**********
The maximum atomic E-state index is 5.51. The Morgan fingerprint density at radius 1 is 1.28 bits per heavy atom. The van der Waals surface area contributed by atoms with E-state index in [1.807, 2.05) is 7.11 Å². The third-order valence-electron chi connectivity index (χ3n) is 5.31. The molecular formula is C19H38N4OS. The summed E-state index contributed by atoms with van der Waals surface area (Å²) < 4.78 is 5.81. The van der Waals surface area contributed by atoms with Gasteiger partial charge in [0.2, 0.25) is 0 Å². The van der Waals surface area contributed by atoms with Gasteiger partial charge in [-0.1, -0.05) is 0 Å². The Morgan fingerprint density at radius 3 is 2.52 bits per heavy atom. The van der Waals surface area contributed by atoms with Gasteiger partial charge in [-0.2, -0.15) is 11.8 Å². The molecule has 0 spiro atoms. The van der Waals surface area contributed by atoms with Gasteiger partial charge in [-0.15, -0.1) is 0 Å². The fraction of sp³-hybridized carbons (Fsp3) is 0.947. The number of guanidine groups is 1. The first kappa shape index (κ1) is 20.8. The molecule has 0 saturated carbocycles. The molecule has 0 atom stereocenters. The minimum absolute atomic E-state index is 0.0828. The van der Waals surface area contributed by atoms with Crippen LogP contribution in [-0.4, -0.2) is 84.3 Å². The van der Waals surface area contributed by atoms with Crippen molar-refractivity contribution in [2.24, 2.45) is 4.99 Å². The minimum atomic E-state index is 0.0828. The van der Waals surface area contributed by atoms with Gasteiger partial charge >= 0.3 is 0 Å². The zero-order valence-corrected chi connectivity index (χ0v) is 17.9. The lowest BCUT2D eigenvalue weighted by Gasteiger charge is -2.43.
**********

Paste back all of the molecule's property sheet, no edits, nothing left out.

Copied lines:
The maximum atomic E-state index is 5.51. The Morgan fingerprint density at radius 1 is 1.28 bits per heavy atom. The van der Waals surface area contributed by atoms with E-state index in [1.807, 2.05) is 7.11 Å². The third-order valence-electron chi connectivity index (χ3n) is 5.31. The molecular formula is C19H38N4OS. The summed E-state index contributed by atoms with van der Waals surface area (Å²) < 4.78 is 5.81. The van der Waals surface area contributed by atoms with Gasteiger partial charge in [0.2, 0.25) is 0 Å². The van der Waals surface area contributed by atoms with Gasteiger partial charge in [-0.1, -0.05) is 0 Å². The Morgan fingerprint density at radius 3 is 2.52 bits per heavy atom. The van der Waals surface area contributed by atoms with Gasteiger partial charge in [-0.2, -0.15) is 11.8 Å². The molecule has 0 spiro atoms. The van der Waals surface area contributed by atoms with Gasteiger partial charge in [-0.15, -0.1) is 0 Å². The fraction of sp³-hybridized carbons (Fsp3) is 0.947. The number of guanidine groups is 1. The first kappa shape index (κ1) is 20.8. The molecule has 0 saturated carbocycles. The molecule has 0 atom stereocenters. The minimum absolute atomic E-state index is 0.0828. The van der Waals surface area contributed by atoms with Crippen LogP contribution in [-0.4, -0.2) is 84.3 Å². The van der Waals surface area contributed by atoms with Crippen molar-refractivity contribution in [2.24, 2.45) is 4.99 Å². The minimum atomic E-state index is 0.0828. The van der Waals surface area contributed by atoms with Gasteiger partial charge >= 0.3 is 0 Å². The zero-order valence-corrected chi connectivity index (χ0v) is 17.9. The lowest BCUT2D eigenvalue weighted by Gasteiger charge is -2.43.